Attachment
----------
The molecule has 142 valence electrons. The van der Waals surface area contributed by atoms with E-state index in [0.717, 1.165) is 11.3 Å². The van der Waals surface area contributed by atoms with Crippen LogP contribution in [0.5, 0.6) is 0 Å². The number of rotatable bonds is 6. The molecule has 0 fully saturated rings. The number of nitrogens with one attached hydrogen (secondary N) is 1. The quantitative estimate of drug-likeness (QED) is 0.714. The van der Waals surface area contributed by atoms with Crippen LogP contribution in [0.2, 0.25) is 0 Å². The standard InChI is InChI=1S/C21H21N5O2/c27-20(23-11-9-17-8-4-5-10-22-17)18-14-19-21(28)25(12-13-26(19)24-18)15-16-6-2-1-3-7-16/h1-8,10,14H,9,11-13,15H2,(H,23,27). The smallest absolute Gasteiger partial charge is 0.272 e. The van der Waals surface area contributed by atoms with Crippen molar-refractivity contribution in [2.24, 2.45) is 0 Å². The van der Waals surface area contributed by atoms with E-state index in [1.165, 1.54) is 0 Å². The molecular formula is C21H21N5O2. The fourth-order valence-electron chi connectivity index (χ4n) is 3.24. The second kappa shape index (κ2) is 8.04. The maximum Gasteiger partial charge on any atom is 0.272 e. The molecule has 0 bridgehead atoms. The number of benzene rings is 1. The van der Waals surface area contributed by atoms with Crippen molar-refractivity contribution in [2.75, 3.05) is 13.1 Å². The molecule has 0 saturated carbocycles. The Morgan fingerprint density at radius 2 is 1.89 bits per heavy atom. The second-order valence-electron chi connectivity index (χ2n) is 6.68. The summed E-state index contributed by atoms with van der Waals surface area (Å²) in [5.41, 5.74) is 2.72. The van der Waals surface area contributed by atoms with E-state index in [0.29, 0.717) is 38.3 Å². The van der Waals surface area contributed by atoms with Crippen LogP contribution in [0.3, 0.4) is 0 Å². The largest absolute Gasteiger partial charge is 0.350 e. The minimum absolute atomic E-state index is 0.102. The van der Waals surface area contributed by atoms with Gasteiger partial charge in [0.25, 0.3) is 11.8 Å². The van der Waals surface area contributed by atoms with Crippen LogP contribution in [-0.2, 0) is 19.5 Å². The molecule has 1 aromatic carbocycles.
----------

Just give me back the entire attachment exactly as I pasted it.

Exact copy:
The molecule has 142 valence electrons. The van der Waals surface area contributed by atoms with E-state index in [0.717, 1.165) is 11.3 Å². The van der Waals surface area contributed by atoms with Crippen LogP contribution in [0.5, 0.6) is 0 Å². The number of rotatable bonds is 6. The molecule has 0 fully saturated rings. The number of nitrogens with one attached hydrogen (secondary N) is 1. The quantitative estimate of drug-likeness (QED) is 0.714. The van der Waals surface area contributed by atoms with Crippen LogP contribution in [0.2, 0.25) is 0 Å². The standard InChI is InChI=1S/C21H21N5O2/c27-20(23-11-9-17-8-4-5-10-22-17)18-14-19-21(28)25(12-13-26(19)24-18)15-16-6-2-1-3-7-16/h1-8,10,14H,9,11-13,15H2,(H,23,27). The smallest absolute Gasteiger partial charge is 0.272 e. The van der Waals surface area contributed by atoms with Crippen molar-refractivity contribution in [2.24, 2.45) is 0 Å². The van der Waals surface area contributed by atoms with E-state index in [1.165, 1.54) is 0 Å². The molecular formula is C21H21N5O2. The fourth-order valence-electron chi connectivity index (χ4n) is 3.24. The second kappa shape index (κ2) is 8.04. The maximum Gasteiger partial charge on any atom is 0.272 e. The molecule has 0 bridgehead atoms. The number of benzene rings is 1. The van der Waals surface area contributed by atoms with Crippen molar-refractivity contribution in [2.75, 3.05) is 13.1 Å². The molecule has 0 saturated carbocycles. The Morgan fingerprint density at radius 2 is 1.89 bits per heavy atom. The second-order valence-electron chi connectivity index (χ2n) is 6.68. The summed E-state index contributed by atoms with van der Waals surface area (Å²) in [5.41, 5.74) is 2.72. The van der Waals surface area contributed by atoms with E-state index in [0.29, 0.717) is 38.3 Å². The van der Waals surface area contributed by atoms with Crippen LogP contribution in [0.3, 0.4) is 0 Å². The largest absolute Gasteiger partial charge is 0.350 e. The minimum absolute atomic E-state index is 0.102. The van der Waals surface area contributed by atoms with Gasteiger partial charge in [0.25, 0.3) is 11.8 Å². The van der Waals surface area contributed by atoms with Crippen LogP contribution in [-0.2, 0) is 19.5 Å². The molecule has 1 aromatic carbocycles.